Trace Adkins and Wife Agree to Divorce Settlement in Mediation

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By Christopher Coble, Esq. on June 18, 2015 11:54 AM

Country star Trace Adkins and his wife have come to a settlement agreement in their divorce case.

While celebrity divorces are a dime a dozen, this divorce is somewhat unique. Instead of a long drawn out court battle, the couple decided to work things out in private mediation.

"This Ain't No Love Song"

Trace and Rhonda Adkins have been married for 17 years. Last March, she filed for divorce citing irreconcilable differences after Trace allegedly cheated on her, got into a brawl with a look-alike impersonator, and entered rehab.

Earlier this month, Rhonda filed for an "order of voluntary dismissal." Some news sources jumped for joy declaring that Rhonda and Trace's divorce was off, and they would live happily ever after. Sadly, that wasn't the case.

Reports now clarify that Rhonda dismissed the case so that she and Trace could work out the terms of the divorce in private mediation rather than in open court. Now that the two have come to an agreement on child custody, visitation, support, and property division, Rhonda will refile for divorce with the terms of the agreed upon settlement. The couple are only waiting for a judge to approve the divorce.

"Every Other Friday At Five"

While we think that ugly, contentious public divorce battles are the norm, mediation is actually a common occurrence in many divorce cases.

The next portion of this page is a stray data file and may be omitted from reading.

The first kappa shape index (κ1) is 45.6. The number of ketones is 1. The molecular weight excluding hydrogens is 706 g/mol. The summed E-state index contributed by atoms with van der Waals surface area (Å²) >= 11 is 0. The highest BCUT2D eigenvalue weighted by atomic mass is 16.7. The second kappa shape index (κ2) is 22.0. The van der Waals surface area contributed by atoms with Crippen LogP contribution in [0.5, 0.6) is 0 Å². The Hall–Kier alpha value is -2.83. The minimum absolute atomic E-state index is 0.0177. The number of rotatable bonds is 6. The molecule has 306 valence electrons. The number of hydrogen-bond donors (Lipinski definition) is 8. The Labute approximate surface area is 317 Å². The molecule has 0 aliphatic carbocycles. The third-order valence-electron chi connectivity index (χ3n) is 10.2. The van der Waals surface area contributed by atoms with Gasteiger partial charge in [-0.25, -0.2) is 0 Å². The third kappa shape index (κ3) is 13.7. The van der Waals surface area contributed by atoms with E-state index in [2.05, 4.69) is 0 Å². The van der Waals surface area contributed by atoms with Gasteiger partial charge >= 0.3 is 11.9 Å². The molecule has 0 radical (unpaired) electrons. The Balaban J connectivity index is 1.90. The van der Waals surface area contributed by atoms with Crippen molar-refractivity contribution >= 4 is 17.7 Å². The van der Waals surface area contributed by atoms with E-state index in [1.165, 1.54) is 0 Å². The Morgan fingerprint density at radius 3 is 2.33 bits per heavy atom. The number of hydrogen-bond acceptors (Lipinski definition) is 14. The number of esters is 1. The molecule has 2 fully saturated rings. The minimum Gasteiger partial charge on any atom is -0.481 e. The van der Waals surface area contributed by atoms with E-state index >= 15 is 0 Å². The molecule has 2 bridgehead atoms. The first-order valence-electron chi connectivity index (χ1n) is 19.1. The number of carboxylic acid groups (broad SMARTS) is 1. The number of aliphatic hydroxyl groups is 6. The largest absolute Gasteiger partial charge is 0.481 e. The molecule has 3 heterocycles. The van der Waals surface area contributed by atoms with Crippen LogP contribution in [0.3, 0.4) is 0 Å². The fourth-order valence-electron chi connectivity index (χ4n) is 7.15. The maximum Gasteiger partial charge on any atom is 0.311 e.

Whenever possible, judges like to have couples come to agreement among themselves. In some courts, parties can voluntarily request mediation. In some states, parties are sent to mediation as a matter of course. One major benefit of mediation, especially for a celebrity, is that it can be kept private.

At mediation, mediators help parties communicate and facilitate a discussion about the issues of the case such as child custody, visitation, or property division. The mediator is neutral and does not advocate for one side or the other. A mediator's main job is to try to get parties to come to a settlement agreement. However, unlike arbitration and court orders, mediation is non-binding. So, if one party is unhappy with the results of mediation, he or she does not have to agree to a settlement and can continue the battle in court before a judge.

If, at mediation, the parties do come to an agreement, the mediator will help the parties draft the settlement to present to the judge for final approval.

As of now, the terms of Trace and Rhonda's divorce are unknown until the divorce papers are filed in court. Maybe, he's getting custody of the kids every other Friday at five?

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